There are not many players in the history of The British & Irish Lions who have grasped their opportunity to impress quite like two-time tourist Sandy Hinshelwood.
Selected for Tours to Australia and New Zealand in 1966 and South Africa in 1968, the Scotland winger scored a remarkable 18 tries in 28 appearances in the famous red jersey.
His prolific record included one try in his two Test appearances against the All Blacks despite often finding himself behind Dewi Bebb and Stuart Watkins in the pecking order.
And although he never played in a winning Test side, Hinshelwood looks back fondly on his Lions career and the influence those trips had on the success that was to come.
“I think there’s no question you felt that you were representing something greater than your individual country,” said Hinshelwood, who also won 21 caps for Scotland.
“Representing your country is one of the greatest honours you can have but we were combining with the best that were available to Tour from all four home countries, it’s just fabulous.”
Hinshelwood, who played his club rugby for London Scottish, made his international debut at the start of 1966 before receiving the letter asking him to Tour with the Lions for the first time.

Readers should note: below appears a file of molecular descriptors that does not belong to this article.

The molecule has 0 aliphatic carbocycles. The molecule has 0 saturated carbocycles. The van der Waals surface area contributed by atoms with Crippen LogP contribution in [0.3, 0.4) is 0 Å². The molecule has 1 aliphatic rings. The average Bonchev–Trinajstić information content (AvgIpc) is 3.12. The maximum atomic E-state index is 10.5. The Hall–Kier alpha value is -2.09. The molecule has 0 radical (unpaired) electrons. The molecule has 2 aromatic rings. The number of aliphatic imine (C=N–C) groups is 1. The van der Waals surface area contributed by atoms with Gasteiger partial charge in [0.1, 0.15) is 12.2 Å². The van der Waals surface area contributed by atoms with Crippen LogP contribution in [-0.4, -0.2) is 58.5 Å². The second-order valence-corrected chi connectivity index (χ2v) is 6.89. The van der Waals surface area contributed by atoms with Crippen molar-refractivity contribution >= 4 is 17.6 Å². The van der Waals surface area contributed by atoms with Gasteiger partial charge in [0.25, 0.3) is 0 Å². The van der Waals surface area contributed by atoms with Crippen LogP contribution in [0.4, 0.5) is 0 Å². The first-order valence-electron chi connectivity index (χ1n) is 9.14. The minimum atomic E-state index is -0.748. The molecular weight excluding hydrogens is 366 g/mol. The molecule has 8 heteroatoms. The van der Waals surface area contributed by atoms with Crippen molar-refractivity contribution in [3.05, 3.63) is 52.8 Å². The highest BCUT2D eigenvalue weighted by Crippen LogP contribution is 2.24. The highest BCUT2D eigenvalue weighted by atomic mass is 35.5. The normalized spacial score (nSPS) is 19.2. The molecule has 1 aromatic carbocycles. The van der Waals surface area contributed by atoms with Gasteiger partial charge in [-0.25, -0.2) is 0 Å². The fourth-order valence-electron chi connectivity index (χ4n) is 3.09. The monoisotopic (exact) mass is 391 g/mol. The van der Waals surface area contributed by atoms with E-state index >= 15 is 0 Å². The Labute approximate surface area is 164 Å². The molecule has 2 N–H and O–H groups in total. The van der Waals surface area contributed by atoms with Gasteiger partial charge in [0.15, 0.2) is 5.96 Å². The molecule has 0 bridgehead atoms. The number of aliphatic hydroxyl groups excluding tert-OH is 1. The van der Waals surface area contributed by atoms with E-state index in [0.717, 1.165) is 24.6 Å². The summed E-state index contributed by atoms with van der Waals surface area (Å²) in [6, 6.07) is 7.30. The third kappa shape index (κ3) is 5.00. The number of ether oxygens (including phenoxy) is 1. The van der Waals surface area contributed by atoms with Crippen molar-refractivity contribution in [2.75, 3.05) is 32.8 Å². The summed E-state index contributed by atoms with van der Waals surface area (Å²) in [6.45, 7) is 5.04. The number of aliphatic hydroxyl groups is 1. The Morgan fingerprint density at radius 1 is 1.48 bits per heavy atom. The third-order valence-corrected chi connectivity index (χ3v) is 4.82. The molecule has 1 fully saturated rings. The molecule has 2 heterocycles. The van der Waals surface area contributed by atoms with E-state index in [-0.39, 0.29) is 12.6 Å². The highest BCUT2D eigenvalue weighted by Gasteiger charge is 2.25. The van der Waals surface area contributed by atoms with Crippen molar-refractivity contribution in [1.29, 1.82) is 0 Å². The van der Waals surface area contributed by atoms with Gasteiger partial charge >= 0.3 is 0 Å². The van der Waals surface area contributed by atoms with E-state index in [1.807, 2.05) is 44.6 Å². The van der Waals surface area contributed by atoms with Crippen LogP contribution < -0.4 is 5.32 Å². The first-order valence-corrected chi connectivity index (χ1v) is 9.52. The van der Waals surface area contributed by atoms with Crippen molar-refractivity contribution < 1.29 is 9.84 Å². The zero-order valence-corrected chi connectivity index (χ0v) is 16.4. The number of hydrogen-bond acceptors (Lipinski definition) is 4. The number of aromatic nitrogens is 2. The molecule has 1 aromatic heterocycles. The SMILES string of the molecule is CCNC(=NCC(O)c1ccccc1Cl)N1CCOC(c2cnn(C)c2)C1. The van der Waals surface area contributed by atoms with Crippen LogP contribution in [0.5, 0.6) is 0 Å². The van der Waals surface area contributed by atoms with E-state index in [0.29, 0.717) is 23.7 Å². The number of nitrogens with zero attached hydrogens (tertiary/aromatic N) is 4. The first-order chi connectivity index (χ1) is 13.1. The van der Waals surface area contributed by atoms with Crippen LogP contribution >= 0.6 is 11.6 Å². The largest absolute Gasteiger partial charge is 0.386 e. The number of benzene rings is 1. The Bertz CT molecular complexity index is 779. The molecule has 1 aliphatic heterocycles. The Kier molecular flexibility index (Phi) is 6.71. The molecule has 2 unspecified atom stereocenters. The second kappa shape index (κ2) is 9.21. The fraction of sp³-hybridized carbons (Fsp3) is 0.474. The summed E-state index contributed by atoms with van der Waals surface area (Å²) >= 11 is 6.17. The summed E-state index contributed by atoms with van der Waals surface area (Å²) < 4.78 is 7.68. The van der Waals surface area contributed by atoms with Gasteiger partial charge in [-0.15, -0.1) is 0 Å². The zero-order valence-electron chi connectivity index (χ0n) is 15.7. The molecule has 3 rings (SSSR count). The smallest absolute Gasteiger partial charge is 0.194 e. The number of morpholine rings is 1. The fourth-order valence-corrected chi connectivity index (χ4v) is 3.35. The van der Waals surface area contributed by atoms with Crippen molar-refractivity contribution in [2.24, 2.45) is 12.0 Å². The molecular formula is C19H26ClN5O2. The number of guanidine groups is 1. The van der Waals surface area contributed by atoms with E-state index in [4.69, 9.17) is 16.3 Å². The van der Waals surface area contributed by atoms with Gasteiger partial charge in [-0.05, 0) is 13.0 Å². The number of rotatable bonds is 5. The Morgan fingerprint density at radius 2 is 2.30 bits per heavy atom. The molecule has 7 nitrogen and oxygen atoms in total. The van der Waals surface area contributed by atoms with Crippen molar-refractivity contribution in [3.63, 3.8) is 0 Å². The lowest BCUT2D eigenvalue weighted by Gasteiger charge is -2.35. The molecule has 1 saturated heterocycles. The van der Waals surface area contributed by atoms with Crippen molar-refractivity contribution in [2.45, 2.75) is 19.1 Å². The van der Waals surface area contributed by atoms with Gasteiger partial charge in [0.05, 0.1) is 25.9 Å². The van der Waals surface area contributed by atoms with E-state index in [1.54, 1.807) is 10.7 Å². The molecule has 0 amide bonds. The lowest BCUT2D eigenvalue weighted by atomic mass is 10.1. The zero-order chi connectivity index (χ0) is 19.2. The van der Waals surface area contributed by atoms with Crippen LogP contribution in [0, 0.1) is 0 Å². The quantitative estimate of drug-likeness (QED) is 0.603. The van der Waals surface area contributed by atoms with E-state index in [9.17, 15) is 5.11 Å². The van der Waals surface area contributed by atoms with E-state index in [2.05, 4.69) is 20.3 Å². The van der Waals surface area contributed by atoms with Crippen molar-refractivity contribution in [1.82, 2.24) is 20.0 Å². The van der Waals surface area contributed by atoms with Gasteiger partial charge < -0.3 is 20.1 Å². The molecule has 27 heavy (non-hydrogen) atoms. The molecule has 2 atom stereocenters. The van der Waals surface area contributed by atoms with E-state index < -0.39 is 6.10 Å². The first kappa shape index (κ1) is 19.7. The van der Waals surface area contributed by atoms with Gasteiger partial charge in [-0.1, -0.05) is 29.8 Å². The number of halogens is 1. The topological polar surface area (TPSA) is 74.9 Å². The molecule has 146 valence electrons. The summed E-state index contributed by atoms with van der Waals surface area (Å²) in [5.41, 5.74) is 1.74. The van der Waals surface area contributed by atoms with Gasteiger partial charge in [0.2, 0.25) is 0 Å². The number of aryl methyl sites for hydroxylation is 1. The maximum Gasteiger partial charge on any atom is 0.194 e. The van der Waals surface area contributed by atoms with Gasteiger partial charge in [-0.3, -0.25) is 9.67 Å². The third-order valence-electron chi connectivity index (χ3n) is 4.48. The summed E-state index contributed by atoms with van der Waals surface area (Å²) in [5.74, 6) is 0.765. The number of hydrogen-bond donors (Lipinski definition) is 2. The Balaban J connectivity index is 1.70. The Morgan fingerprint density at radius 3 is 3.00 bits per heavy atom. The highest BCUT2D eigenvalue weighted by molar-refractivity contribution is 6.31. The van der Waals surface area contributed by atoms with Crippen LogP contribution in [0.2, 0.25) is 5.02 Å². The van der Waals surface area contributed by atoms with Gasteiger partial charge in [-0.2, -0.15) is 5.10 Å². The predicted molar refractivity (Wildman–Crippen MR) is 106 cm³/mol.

“Of course, you get that letter saying, “Would you be available for the Lions?” What do you say? I was delighted, obviously,” recalled Hinshelwood, who has since emigrated to Australia.
He hit the ground running on the Australia leg of the Tour, scoring a hat-trick against Western Australia as well as further tries against Victoria and Queensland Reds.
British & Irish Lions Profile: #437 Sandy Hinshelwood
But his superb form was not enough to earn him a place against the Wallabies in the two Test matches, which ended in 11-8 and 31-0 victories for the tourists.
“I mean that was a huge trip, that one, because it was Australia and New Zealand. We did well in initial matches against the lesser state sides, and the first Test was quite close.
“Australia really fancied themselves at that stage and the win in the second Test was at that time a record score against the Wallabies, and I think that stood for a long time.
“And then we went to New Zealand. When we arrived in Christchurch from Australia, the crowds at the airport, it was like The Beatles arrived. I’ve never seen anything like it.”
While the Lions left Australia undefeated, they were brought down to earth with a bump in New Zealand as the All Blacks showed their might with a 20-3 win in the first Test.
Having missed out on that game, Hinshelwood was brought in for the second Test and helped the Lions push New Zealand much closer before eventually losing 16-12 in Wellington.
Another defeat in the third Test – this time 19-6 – meant the series was won by the All Blacks with a game to spare, although Hinshelwood left his mark with a try in the finale in Auckland.
“You know, we were up against a very good All Blacks side. They were always good and when they were off, they were only slightly off,” Hinshelwood reflected.
The 1888 Club project